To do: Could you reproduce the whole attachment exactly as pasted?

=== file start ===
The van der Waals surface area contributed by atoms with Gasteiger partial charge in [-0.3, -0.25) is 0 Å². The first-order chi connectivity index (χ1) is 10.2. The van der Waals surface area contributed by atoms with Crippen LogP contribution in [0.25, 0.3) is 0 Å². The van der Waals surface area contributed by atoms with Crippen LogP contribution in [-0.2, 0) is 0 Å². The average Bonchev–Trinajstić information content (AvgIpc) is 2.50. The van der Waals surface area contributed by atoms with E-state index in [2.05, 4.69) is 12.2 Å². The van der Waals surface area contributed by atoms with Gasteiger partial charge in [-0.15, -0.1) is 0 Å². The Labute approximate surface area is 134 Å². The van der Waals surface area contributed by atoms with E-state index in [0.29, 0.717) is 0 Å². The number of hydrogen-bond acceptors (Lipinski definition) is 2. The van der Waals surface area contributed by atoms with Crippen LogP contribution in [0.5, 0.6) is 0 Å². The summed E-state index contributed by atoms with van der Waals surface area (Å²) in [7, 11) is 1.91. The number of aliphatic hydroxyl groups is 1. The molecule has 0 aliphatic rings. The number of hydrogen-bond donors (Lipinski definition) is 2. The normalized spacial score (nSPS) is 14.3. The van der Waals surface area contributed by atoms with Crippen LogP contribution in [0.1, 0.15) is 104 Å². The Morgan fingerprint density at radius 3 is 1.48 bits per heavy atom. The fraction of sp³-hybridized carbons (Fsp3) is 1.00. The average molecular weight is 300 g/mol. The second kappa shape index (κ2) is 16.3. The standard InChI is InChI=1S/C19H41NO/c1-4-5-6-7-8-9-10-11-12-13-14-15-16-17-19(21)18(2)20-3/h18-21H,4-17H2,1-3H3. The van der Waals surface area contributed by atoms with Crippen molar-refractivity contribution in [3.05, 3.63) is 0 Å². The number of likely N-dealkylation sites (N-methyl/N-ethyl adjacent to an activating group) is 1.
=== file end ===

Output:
The van der Waals surface area contributed by atoms with Gasteiger partial charge in [-0.3, -0.25) is 0 Å². The first-order chi connectivity index (χ1) is 10.2. The van der Waals surface area contributed by atoms with Crippen LogP contribution in [0.25, 0.3) is 0 Å². The van der Waals surface area contributed by atoms with Crippen LogP contribution in [-0.2, 0) is 0 Å². The average Bonchev–Trinajstić information content (AvgIpc) is 2.50. The van der Waals surface area contributed by atoms with E-state index in [2.05, 4.69) is 12.2 Å². The van der Waals surface area contributed by atoms with Gasteiger partial charge in [-0.15, -0.1) is 0 Å². The Labute approximate surface area is 134 Å². The van der Waals surface area contributed by atoms with E-state index in [0.29, 0.717) is 0 Å². The number of hydrogen-bond acceptors (Lipinski definition) is 2. The van der Waals surface area contributed by atoms with Crippen LogP contribution in [0.5, 0.6) is 0 Å². The summed E-state index contributed by atoms with van der Waals surface area (Å²) in [7, 11) is 1.91. The number of aliphatic hydroxyl groups is 1. The molecule has 0 aliphatic rings. The number of hydrogen-bond donors (Lipinski definition) is 2. The normalized spacial score (nSPS) is 14.3. The van der Waals surface area contributed by atoms with Crippen LogP contribution in [0.1, 0.15) is 104 Å². The Morgan fingerprint density at radius 3 is 1.48 bits per heavy atom. The fraction of sp³-hybridized carbons (Fsp3) is 1.00. The average molecular weight is 300 g/mol. The second kappa shape index (κ2) is 16.3. The standard InChI is InChI=1S/C19H41NO/c1-4-5-6-7-8-9-10-11-12-13-14-15-16-17-19(21)18(2)20-3/h18-21H,4-17H2,1-3H3. The van der Waals surface area contributed by atoms with Crippen molar-refractivity contribution in [3.05, 3.63) is 0 Å². The number of likely N-dealkylation sites (N-methyl/N-ethyl adjacent to an activating group) is 1.